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Dec 1, 2013 (3 years and 11 months ago)

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Parallel computing


Parallel computing term itself gives an implication of many calculations done
simultaneously. But the question arises why do we want it? Because we want our
computers to do things like predicting the climate 50 years hence, and for that

they are
estimated to require computers computing at the rate of 1 Tflop = 1 Teraflop = 10^12
floating point operations per second, and with a memory size of 1 TB = 1 Terabyte =
10^12 bytes. So our ultimate aim is increasing the overall speed of our compu
ter with
most efficient ness.


Then question comes why only by parallelism?

The speed of light is an intrinsic limitation to the speed of computers. Suppose we wanted
to build a completely sequential computer with 1 TB of memory running at 1 Tflop. If the
data has to travel a distance r to get from the memory to the CPU, and it has to travel this
distance 10^12 times per second at the speed of light c=3e8 m/s, then r <= c/10^12 = .3
mm. So the computer has to fit into a box .3 mm on a side. Now consider the

1TB
memory. Memory is conventionally built as a planar grid of bits, in our case say a 10^6
by 10^6 grid of words. If this grid is .3mm by .3mm, then one word occupies about 3
Angstroms by 3 Angstroms, or the size of a small atom. It is hard to imagine wh
ere the
wires would go!


So instead for having a single processor performing all jobs, won’t it be nice having
many processors working on the same or different data. However, in reality it's not that
simple, because most software is optimized for only one
CPU. An operating system can
change a lot by dividing different programs over the CPU’s. But that’s what has to be
managed and brought to be in use.

Parallel computing is concerned with
producing the desired results using
multiple processors with unimaginable
speeds. The problem, which is to be
solved, is divided up between a
number of processors and the way of
decom
posing of program into
subprograms depends on the program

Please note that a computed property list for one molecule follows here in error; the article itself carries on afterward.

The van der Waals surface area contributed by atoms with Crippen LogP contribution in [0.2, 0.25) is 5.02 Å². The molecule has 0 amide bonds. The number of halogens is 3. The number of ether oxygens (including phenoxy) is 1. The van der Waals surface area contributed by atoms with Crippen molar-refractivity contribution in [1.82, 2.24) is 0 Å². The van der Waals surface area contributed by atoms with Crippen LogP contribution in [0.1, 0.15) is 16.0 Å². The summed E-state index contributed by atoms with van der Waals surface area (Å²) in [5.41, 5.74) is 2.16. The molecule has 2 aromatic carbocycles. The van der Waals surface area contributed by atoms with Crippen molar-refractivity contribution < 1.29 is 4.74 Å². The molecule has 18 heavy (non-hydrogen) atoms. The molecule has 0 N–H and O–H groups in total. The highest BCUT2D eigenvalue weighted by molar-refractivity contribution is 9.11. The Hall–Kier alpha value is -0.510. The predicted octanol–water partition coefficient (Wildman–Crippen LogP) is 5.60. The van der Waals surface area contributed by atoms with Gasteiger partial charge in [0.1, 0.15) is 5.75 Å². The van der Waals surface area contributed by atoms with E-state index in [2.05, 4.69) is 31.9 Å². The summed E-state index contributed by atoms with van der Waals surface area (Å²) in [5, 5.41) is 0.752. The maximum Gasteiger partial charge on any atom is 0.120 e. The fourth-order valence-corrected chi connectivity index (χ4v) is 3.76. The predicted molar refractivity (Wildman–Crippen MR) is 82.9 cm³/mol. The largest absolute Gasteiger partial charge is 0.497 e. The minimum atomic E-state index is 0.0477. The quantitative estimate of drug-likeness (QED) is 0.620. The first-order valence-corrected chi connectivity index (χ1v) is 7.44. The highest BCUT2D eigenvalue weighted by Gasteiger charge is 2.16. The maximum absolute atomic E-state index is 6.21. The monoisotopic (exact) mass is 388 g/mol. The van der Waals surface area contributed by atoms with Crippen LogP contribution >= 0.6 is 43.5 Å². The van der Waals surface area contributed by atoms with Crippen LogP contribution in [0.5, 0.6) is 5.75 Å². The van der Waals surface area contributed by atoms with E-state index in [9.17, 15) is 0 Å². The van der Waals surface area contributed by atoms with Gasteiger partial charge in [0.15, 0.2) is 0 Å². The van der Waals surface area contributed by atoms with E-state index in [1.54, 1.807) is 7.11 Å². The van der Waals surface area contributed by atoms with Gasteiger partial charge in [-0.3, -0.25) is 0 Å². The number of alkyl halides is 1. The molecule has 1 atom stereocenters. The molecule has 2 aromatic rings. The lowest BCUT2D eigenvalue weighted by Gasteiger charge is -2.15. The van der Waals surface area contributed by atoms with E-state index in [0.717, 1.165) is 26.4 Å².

itself. Dividing the problem in a
sensible and efficient manner is critical
to achieving good performance on a parallel machine. The aim of an efficient code is to
keep all the processors busy (load
-
balancing). Depending on the problem to be solved it
is decided that how different processors are going to work either performing same job on
different data i.e. SIMD or different jobs on different data i.e. MIMD.


There are three standard functions any p
arallel architecture must provide:
-

Parallelism,
Interprocessor Communication and Synchronization in Computer Architectures.


1]. Parallelism:
-

The two main styles of parallelism are SIMD and MIMD, or single
-
instruction
-
multiple
-
data and multiple
-
instructi
on
-
multiple
-
data.


2]. Communication:
-

It deals with how architecture
names

the different memory
locations to which instructions must refer. As there are multiple memories of multiple
processors we have two major ways to name the memory locations of thes
e multiple
memories are called shared memory and distributed memory. With shared memory, each
word in each memory has a unique address, which all processors agree on. On a
distributed memory machine, explicit messages must be sent over the communication
ne
twork, and be processed differently than simple loads and stores
.


3]. Synchronization:
-

Synchronization refers to the need for two or more processors to
agree on a time or a value of some data. The three most common manifestations of
synchronization are

mutual exclusion, barriers, and memory consistency.



Mutual exclusion refers permitting just one processor access to a
particu
lar memory location at a time. Mutual exclusion provide a
mechanism to avoid race conditions, by allowing just one
processor exclusive access to a variable . Barriers involve each
processor waiting at the same point in the program for all the
others to "ca
tch up", before proceeding. This is necessary to make
sure a parallel job on which all the processor had been
cooperating is indeed finished. Memory consistency refers to a
problem on shared memory machines with caches when
processors Proc_1 and Proc_2 bot
h read same memory location
into their caches.


How parallelism, communication and synchronization are achieved:

(i)

Data parallelism:
-

It means applying the same operation, of set of operations, to
all the elements of a data structure. This model evolved hist
orically from SIMD
architectures. The simplest examples are
array operations

like C = A+B, where
A, B and C are arrays, and each each entry may be added in parallel.


(ii)

Message Passing:
-

It means running p independent sequential programs, and
communicating b
y calling subroutines like
send(data,destination_proc)

and
receive(data,source_proc)